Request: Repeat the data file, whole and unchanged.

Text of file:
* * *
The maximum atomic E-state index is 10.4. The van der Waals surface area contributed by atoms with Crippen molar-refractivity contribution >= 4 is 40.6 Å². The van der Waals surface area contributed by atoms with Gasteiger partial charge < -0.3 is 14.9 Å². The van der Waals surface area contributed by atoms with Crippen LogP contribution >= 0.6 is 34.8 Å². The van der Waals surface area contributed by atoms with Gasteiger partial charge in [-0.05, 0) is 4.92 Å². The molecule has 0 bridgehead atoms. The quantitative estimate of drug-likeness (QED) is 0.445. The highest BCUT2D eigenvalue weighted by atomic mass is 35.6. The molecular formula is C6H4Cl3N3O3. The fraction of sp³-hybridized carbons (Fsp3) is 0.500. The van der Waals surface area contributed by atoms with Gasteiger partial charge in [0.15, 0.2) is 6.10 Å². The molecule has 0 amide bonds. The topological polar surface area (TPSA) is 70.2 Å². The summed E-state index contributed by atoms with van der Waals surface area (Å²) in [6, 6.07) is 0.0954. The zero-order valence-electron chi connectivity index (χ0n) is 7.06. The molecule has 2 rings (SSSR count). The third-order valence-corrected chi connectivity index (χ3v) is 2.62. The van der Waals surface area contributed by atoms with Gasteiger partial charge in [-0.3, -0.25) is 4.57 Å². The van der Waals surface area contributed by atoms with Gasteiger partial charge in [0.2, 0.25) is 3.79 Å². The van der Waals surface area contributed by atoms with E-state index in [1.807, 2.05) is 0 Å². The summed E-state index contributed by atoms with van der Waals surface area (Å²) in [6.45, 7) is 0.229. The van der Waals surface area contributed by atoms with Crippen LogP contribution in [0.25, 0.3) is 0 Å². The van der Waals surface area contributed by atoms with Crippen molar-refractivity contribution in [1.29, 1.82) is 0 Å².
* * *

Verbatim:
The maximum atomic E-state index is 10.4. The van der Waals surface area contributed by atoms with Crippen molar-refractivity contribution >= 4 is 40.6 Å². The van der Waals surface area contributed by atoms with Gasteiger partial charge < -0.3 is 14.9 Å². The van der Waals surface area contributed by atoms with Crippen LogP contribution >= 0.6 is 34.8 Å². The van der Waals surface area contributed by atoms with Gasteiger partial charge in [-0.05, 0) is 4.92 Å². The molecule has 0 bridgehead atoms. The quantitative estimate of drug-likeness (QED) is 0.445. The highest BCUT2D eigenvalue weighted by atomic mass is 35.6. The molecular formula is C6H4Cl3N3O3. The fraction of sp³-hybridized carbons (Fsp3) is 0.500. The van der Waals surface area contributed by atoms with Gasteiger partial charge in [0.15, 0.2) is 6.10 Å². The molecule has 0 amide bonds. The topological polar surface area (TPSA) is 70.2 Å². The summed E-state index contributed by atoms with van der Waals surface area (Å²) in [6, 6.07) is 0.0954. The zero-order valence-electron chi connectivity index (χ0n) is 7.06. The molecule has 2 rings (SSSR count). The third-order valence-corrected chi connectivity index (χ3v) is 2.62. The van der Waals surface area contributed by atoms with Gasteiger partial charge in [-0.3, -0.25) is 4.57 Å². The van der Waals surface area contributed by atoms with Gasteiger partial charge in [0.2, 0.25) is 3.79 Å². The van der Waals surface area contributed by atoms with E-state index in [1.807, 2.05) is 0 Å². The summed E-state index contributed by atoms with van der Waals surface area (Å²) in [6.45, 7) is 0.229. The van der Waals surface area contributed by atoms with Crippen LogP contribution in [0.25, 0.3) is 0 Å². The van der Waals surface area contributed by atoms with Crippen molar-refractivity contribution in [1.29, 1.82) is 0 Å².